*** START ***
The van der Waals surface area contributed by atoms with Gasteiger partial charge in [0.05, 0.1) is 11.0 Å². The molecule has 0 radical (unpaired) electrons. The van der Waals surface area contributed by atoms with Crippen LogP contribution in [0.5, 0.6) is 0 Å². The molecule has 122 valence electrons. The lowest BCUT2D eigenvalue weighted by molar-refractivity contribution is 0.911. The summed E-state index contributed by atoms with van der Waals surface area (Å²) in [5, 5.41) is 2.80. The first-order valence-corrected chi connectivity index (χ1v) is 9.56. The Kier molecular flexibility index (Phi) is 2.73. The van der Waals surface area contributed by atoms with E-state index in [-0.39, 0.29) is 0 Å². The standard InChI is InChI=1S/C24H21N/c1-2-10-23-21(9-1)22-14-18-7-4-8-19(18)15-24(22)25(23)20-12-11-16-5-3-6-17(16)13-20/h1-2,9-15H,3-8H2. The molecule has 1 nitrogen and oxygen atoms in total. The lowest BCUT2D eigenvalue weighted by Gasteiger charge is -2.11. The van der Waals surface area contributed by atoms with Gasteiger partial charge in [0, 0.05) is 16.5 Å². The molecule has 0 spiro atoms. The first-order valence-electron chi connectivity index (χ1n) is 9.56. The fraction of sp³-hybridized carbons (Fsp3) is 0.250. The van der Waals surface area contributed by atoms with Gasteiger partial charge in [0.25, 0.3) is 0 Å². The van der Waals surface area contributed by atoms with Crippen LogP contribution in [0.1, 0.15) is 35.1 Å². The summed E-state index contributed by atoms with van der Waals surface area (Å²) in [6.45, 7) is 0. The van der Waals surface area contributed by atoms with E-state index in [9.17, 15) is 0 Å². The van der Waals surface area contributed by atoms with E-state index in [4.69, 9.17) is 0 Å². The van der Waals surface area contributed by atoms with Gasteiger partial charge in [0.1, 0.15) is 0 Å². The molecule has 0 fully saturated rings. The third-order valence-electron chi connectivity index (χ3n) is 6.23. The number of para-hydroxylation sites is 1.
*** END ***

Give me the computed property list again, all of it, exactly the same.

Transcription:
The van der Waals surface area contributed by atoms with Gasteiger partial charge in [0.05, 0.1) is 11.0 Å². The molecule has 0 radical (unpaired) electrons. The van der Waals surface area contributed by atoms with Crippen LogP contribution in [0.5, 0.6) is 0 Å². The molecule has 122 valence electrons. The lowest BCUT2D eigenvalue weighted by molar-refractivity contribution is 0.911. The summed E-state index contributed by atoms with van der Waals surface area (Å²) in [5, 5.41) is 2.80. The first-order valence-corrected chi connectivity index (χ1v) is 9.56. The Kier molecular flexibility index (Phi) is 2.73. The van der Waals surface area contributed by atoms with E-state index in [-0.39, 0.29) is 0 Å². The standard InChI is InChI=1S/C24H21N/c1-2-10-23-21(9-1)22-14-18-7-4-8-19(18)15-24(22)25(23)20-12-11-16-5-3-6-17(16)13-20/h1-2,9-15H,3-8H2. The molecule has 1 nitrogen and oxygen atoms in total. The lowest BCUT2D eigenvalue weighted by Gasteiger charge is -2.11. The van der Waals surface area contributed by atoms with Gasteiger partial charge in [0, 0.05) is 16.5 Å². The molecule has 0 spiro atoms. The first-order valence-electron chi connectivity index (χ1n) is 9.56. The fraction of sp³-hybridized carbons (Fsp3) is 0.250. The van der Waals surface area contributed by atoms with Gasteiger partial charge in [0.25, 0.3) is 0 Å². The van der Waals surface area contributed by atoms with Crippen LogP contribution in [0.1, 0.15) is 35.1 Å². The summed E-state index contributed by atoms with van der Waals surface area (Å²) in [6.45, 7) is 0. The van der Waals surface area contributed by atoms with E-state index in [9.17, 15) is 0 Å². The van der Waals surface area contributed by atoms with E-state index in [4.69, 9.17) is 0 Å². The van der Waals surface area contributed by atoms with Gasteiger partial charge in [0.1, 0.15) is 0 Å². The molecule has 0 fully saturated rings. The third-order valence-electron chi connectivity index (χ3n) is 6.23. The number of para-hydroxylation sites is 1.